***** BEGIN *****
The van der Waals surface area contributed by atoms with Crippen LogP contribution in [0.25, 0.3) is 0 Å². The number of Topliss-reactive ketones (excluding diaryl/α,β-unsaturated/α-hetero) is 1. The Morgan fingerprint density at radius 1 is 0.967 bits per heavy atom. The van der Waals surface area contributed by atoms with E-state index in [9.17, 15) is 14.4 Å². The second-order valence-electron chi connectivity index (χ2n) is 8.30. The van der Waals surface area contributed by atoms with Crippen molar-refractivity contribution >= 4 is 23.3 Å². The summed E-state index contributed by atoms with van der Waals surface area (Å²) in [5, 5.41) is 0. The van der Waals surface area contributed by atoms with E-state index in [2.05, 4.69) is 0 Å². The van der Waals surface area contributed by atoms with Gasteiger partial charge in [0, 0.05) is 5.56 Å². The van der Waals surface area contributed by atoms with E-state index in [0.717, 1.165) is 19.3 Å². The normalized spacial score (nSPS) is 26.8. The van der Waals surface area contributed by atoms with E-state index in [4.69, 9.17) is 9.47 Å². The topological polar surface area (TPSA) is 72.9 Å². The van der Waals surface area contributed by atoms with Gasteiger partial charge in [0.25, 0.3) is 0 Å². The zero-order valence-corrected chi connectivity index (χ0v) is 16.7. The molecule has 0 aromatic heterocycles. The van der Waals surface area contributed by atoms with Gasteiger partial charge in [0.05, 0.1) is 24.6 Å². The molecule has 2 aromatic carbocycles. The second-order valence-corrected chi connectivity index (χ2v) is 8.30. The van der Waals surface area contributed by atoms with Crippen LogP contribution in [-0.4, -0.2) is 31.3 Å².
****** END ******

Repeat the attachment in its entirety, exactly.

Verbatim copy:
The van der Waals surface area contributed by atoms with Crippen LogP contribution in [0.25, 0.3) is 0 Å². The number of Topliss-reactive ketones (excluding diaryl/α,β-unsaturated/α-hetero) is 1. The Morgan fingerprint density at radius 1 is 0.967 bits per heavy atom. The van der Waals surface area contributed by atoms with E-state index in [9.17, 15) is 14.4 Å². The second-order valence-electron chi connectivity index (χ2n) is 8.30. The van der Waals surface area contributed by atoms with Crippen molar-refractivity contribution >= 4 is 23.3 Å². The summed E-state index contributed by atoms with van der Waals surface area (Å²) in [5, 5.41) is 0. The van der Waals surface area contributed by atoms with E-state index in [2.05, 4.69) is 0 Å². The van der Waals surface area contributed by atoms with Gasteiger partial charge in [0, 0.05) is 5.56 Å². The van der Waals surface area contributed by atoms with E-state index in [0.717, 1.165) is 19.3 Å². The normalized spacial score (nSPS) is 26.8. The van der Waals surface area contributed by atoms with E-state index in [4.69, 9.17) is 9.47 Å². The topological polar surface area (TPSA) is 72.9 Å². The van der Waals surface area contributed by atoms with Gasteiger partial charge in [0.25, 0.3) is 0 Å². The zero-order valence-corrected chi connectivity index (χ0v) is 16.7. The molecule has 0 aromatic heterocycles. The van der Waals surface area contributed by atoms with Gasteiger partial charge in [0.05, 0.1) is 24.6 Å². The molecule has 2 aromatic carbocycles. The second-order valence-corrected chi connectivity index (χ2v) is 8.30. The van der Waals surface area contributed by atoms with Crippen LogP contribution in [-0.4, -0.2) is 31.3 Å².